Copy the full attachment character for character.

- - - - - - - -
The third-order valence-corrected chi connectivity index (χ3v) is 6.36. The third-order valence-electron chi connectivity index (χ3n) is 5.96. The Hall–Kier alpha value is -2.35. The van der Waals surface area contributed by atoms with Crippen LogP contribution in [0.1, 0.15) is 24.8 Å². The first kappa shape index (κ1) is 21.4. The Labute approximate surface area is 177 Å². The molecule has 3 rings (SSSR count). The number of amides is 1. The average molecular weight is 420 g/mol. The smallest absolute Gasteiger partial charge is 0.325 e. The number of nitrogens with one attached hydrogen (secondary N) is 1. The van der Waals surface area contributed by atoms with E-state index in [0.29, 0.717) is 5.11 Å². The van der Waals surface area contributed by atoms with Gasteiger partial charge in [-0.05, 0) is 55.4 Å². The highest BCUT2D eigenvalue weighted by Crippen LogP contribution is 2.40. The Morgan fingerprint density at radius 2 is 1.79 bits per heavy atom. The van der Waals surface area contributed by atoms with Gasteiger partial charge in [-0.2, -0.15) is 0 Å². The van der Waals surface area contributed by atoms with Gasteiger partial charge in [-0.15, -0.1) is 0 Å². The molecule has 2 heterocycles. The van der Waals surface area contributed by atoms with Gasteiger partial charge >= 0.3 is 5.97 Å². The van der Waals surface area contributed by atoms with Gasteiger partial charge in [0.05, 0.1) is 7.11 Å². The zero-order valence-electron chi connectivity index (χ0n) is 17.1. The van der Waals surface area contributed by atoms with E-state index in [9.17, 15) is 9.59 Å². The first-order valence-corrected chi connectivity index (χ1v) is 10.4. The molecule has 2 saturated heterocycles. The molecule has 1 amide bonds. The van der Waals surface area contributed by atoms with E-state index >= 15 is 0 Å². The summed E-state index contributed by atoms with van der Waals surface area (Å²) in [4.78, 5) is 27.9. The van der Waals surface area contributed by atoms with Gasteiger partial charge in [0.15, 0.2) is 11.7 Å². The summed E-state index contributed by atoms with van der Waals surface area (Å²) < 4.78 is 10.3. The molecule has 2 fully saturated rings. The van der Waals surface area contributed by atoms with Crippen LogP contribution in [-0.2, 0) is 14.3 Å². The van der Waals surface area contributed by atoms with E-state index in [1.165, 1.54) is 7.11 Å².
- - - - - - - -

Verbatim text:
The third-order valence-corrected chi connectivity index (χ3v) is 6.36. The third-order valence-electron chi connectivity index (χ3n) is 5.96. The Hall–Kier alpha value is -2.35. The van der Waals surface area contributed by atoms with Crippen LogP contribution in [0.1, 0.15) is 24.8 Å². The first kappa shape index (κ1) is 21.4. The Labute approximate surface area is 177 Å². The molecule has 3 rings (SSSR count). The number of amides is 1. The average molecular weight is 420 g/mol. The smallest absolute Gasteiger partial charge is 0.325 e. The number of nitrogens with one attached hydrogen (secondary N) is 1. The van der Waals surface area contributed by atoms with E-state index in [0.29, 0.717) is 5.11 Å². The van der Waals surface area contributed by atoms with Gasteiger partial charge in [-0.05, 0) is 55.4 Å². The highest BCUT2D eigenvalue weighted by Crippen LogP contribution is 2.40. The Morgan fingerprint density at radius 2 is 1.79 bits per heavy atom. The van der Waals surface area contributed by atoms with Gasteiger partial charge in [-0.2, -0.15) is 0 Å². The van der Waals surface area contributed by atoms with Gasteiger partial charge in [-0.15, -0.1) is 0 Å². The molecule has 2 heterocycles. The van der Waals surface area contributed by atoms with Gasteiger partial charge >= 0.3 is 5.97 Å². The van der Waals surface area contributed by atoms with Gasteiger partial charge in [0.05, 0.1) is 7.11 Å². The zero-order valence-electron chi connectivity index (χ0n) is 17.1. The van der Waals surface area contributed by atoms with E-state index in [9.17, 15) is 9.59 Å². The first-order valence-corrected chi connectivity index (χ1v) is 10.4. The molecule has 2 saturated heterocycles. The molecule has 1 amide bonds. The van der Waals surface area contributed by atoms with E-state index >= 15 is 0 Å². The summed E-state index contributed by atoms with van der Waals surface area (Å²) in [4.78, 5) is 27.9. The van der Waals surface area contributed by atoms with Gasteiger partial charge in [0.15, 0.2) is 11.7 Å². The summed E-state index contributed by atoms with van der Waals surface area (Å²) < 4.78 is 10.3. The molecule has 2 fully saturated rings. The van der Waals surface area contributed by atoms with Crippen LogP contribution in [-0.2, 0) is 14.3 Å². The van der Waals surface area contributed by atoms with E-state index in [1.165, 1.54) is 7.11 Å².